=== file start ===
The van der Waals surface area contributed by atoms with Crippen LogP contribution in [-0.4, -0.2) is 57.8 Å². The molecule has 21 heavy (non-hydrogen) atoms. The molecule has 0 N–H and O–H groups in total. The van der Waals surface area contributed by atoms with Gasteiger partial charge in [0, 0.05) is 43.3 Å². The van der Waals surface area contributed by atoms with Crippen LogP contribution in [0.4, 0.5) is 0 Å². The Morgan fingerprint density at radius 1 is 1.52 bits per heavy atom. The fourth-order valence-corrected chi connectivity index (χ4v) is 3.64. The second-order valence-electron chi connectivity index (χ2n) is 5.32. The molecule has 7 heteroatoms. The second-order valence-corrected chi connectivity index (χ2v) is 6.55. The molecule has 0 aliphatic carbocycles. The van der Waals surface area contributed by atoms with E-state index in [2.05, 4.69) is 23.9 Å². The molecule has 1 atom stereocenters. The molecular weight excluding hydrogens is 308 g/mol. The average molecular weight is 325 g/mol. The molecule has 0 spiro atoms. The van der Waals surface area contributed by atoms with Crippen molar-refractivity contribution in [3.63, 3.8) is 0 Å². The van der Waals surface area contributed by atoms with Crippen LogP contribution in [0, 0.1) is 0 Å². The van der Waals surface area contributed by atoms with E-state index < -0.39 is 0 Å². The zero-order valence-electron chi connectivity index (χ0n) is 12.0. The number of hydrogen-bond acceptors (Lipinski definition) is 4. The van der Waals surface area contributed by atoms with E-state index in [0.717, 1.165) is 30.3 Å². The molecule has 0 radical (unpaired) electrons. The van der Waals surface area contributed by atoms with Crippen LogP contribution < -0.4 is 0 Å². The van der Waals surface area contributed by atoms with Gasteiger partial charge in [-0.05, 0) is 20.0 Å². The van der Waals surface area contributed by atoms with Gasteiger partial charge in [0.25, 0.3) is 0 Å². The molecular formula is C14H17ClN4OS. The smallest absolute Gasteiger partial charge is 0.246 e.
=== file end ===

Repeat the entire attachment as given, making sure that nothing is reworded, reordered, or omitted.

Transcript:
The van der Waals surface area contributed by atoms with Crippen LogP contribution in [-0.4, -0.2) is 57.8 Å². The molecule has 21 heavy (non-hydrogen) atoms. The molecule has 0 N–H and O–H groups in total. The van der Waals surface area contributed by atoms with Gasteiger partial charge in [0, 0.05) is 43.3 Å². The van der Waals surface area contributed by atoms with Crippen LogP contribution in [0.4, 0.5) is 0 Å². The Morgan fingerprint density at radius 1 is 1.52 bits per heavy atom. The fourth-order valence-corrected chi connectivity index (χ4v) is 3.64. The second-order valence-electron chi connectivity index (χ2n) is 5.32. The molecule has 7 heteroatoms. The second-order valence-corrected chi connectivity index (χ2v) is 6.55. The molecule has 0 aliphatic carbocycles. The van der Waals surface area contributed by atoms with E-state index in [2.05, 4.69) is 23.9 Å². The molecule has 1 atom stereocenters. The molecular weight excluding hydrogens is 308 g/mol. The average molecular weight is 325 g/mol. The molecule has 0 spiro atoms. The van der Waals surface area contributed by atoms with Crippen molar-refractivity contribution in [3.63, 3.8) is 0 Å². The van der Waals surface area contributed by atoms with Crippen LogP contribution in [0, 0.1) is 0 Å². The van der Waals surface area contributed by atoms with E-state index < -0.39 is 0 Å². The zero-order valence-electron chi connectivity index (χ0n) is 12.0. The number of hydrogen-bond acceptors (Lipinski definition) is 4. The van der Waals surface area contributed by atoms with E-state index in [0.717, 1.165) is 30.3 Å². The molecule has 0 radical (unpaired) electrons. The van der Waals surface area contributed by atoms with Crippen LogP contribution < -0.4 is 0 Å². The van der Waals surface area contributed by atoms with Gasteiger partial charge in [-0.05, 0) is 20.0 Å². The van der Waals surface area contributed by atoms with Gasteiger partial charge in [0.25, 0.3) is 0 Å². The molecular formula is C14H17ClN4OS. The smallest absolute Gasteiger partial charge is 0.246 e.